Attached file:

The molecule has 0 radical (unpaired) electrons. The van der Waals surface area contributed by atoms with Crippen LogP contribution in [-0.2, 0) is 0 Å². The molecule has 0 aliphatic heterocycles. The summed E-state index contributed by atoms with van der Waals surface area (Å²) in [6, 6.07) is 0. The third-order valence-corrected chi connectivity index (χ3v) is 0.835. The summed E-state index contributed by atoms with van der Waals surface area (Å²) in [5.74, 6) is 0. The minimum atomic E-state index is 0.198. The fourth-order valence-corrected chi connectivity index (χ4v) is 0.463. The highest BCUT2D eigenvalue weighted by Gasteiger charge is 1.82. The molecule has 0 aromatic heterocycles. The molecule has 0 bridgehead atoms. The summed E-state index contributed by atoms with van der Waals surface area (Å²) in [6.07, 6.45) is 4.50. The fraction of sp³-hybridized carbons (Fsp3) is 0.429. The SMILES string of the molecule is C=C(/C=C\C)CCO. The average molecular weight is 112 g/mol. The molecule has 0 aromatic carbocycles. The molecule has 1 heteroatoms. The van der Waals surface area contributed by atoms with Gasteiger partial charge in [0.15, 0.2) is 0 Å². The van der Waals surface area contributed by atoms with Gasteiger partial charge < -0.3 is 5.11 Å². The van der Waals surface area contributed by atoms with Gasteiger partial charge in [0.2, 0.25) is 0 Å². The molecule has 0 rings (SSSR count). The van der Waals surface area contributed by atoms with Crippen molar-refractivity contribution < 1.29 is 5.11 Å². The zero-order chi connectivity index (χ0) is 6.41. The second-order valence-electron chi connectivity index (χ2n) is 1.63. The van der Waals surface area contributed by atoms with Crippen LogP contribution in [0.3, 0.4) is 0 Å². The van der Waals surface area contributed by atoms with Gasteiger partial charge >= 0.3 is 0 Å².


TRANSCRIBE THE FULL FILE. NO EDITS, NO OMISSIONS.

The molecule has 0 radical (unpaired) electrons. The van der Waals surface area contributed by atoms with Crippen LogP contribution in [-0.2, 0) is 0 Å². The molecule has 0 aliphatic heterocycles. The summed E-state index contributed by atoms with van der Waals surface area (Å²) in [6, 6.07) is 0. The third-order valence-corrected chi connectivity index (χ3v) is 0.835. The summed E-state index contributed by atoms with van der Waals surface area (Å²) in [5.74, 6) is 0. The minimum atomic E-state index is 0.198. The fourth-order valence-corrected chi connectivity index (χ4v) is 0.463. The highest BCUT2D eigenvalue weighted by Gasteiger charge is 1.82. The molecule has 0 aromatic heterocycles. The molecule has 0 bridgehead atoms. The summed E-state index contributed by atoms with van der Waals surface area (Å²) in [6.07, 6.45) is 4.50. The fraction of sp³-hybridized carbons (Fsp3) is 0.429. The SMILES string of the molecule is C=C(/C=C\C)CCO. The average molecular weight is 112 g/mol. The molecule has 0 aromatic carbocycles. The molecule has 1 heteroatoms. The van der Waals surface area contributed by atoms with Gasteiger partial charge in [0.15, 0.2) is 0 Å². The van der Waals surface area contributed by atoms with Gasteiger partial charge < -0.3 is 5.11 Å². The van der Waals surface area contributed by atoms with Gasteiger partial charge in [0.2, 0.25) is 0 Å². The molecule has 0 rings (SSSR count). The van der Waals surface area contributed by atoms with Crippen molar-refractivity contribution < 1.29 is 5.11 Å². The zero-order chi connectivity index (χ0) is 6.41. The second-order valence-electron chi connectivity index (χ2n) is 1.63. The van der Waals surface area contributed by atoms with Crippen LogP contribution in [0.3, 0.4) is 0 Å². The van der Waals surface area contributed by atoms with Gasteiger partial charge >= 0.3 is 0 Å².